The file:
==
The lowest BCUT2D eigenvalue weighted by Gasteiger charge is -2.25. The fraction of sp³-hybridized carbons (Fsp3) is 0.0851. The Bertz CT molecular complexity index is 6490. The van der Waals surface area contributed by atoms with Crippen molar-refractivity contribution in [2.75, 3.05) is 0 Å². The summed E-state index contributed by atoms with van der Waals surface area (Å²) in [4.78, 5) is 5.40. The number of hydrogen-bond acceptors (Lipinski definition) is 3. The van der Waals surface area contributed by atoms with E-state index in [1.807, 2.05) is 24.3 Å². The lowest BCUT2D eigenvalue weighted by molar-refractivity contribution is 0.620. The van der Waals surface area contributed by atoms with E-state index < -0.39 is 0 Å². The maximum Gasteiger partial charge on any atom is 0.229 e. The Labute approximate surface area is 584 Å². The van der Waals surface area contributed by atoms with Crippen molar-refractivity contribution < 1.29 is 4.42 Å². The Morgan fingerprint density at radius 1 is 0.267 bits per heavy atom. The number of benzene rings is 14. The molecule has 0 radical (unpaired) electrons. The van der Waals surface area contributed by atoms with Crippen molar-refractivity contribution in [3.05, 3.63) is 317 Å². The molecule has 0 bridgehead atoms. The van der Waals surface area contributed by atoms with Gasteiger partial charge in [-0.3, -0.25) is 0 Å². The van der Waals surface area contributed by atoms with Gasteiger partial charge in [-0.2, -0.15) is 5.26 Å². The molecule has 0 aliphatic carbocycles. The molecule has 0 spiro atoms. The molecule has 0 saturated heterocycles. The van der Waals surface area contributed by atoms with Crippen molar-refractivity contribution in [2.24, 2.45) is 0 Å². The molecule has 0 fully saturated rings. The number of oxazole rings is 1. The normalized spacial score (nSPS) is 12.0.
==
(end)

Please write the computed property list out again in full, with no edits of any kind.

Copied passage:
The lowest BCUT2D eigenvalue weighted by Gasteiger charge is -2.25. The fraction of sp³-hybridized carbons (Fsp3) is 0.0851. The Bertz CT molecular complexity index is 6490. The van der Waals surface area contributed by atoms with Crippen molar-refractivity contribution in [2.75, 3.05) is 0 Å². The summed E-state index contributed by atoms with van der Waals surface area (Å²) in [4.78, 5) is 5.40. The number of hydrogen-bond acceptors (Lipinski definition) is 3. The van der Waals surface area contributed by atoms with E-state index in [1.807, 2.05) is 24.3 Å². The lowest BCUT2D eigenvalue weighted by molar-refractivity contribution is 0.620. The van der Waals surface area contributed by atoms with E-state index < -0.39 is 0 Å². The maximum Gasteiger partial charge on any atom is 0.229 e. The Labute approximate surface area is 584 Å². The van der Waals surface area contributed by atoms with Crippen molar-refractivity contribution < 1.29 is 4.42 Å². The Morgan fingerprint density at radius 1 is 0.267 bits per heavy atom. The number of benzene rings is 14. The molecule has 0 radical (unpaired) electrons. The van der Waals surface area contributed by atoms with Crippen molar-refractivity contribution in [3.05, 3.63) is 317 Å². The molecule has 0 bridgehead atoms. The van der Waals surface area contributed by atoms with Gasteiger partial charge in [-0.3, -0.25) is 0 Å². The van der Waals surface area contributed by atoms with Gasteiger partial charge in [-0.2, -0.15) is 5.26 Å². The molecule has 0 aliphatic carbocycles. The molecule has 0 spiro atoms. The molecule has 0 saturated heterocycles. The van der Waals surface area contributed by atoms with Crippen molar-refractivity contribution in [2.24, 2.45) is 0 Å². The molecule has 0 fully saturated rings. The number of oxazole rings is 1. The normalized spacial score (nSPS) is 12.0.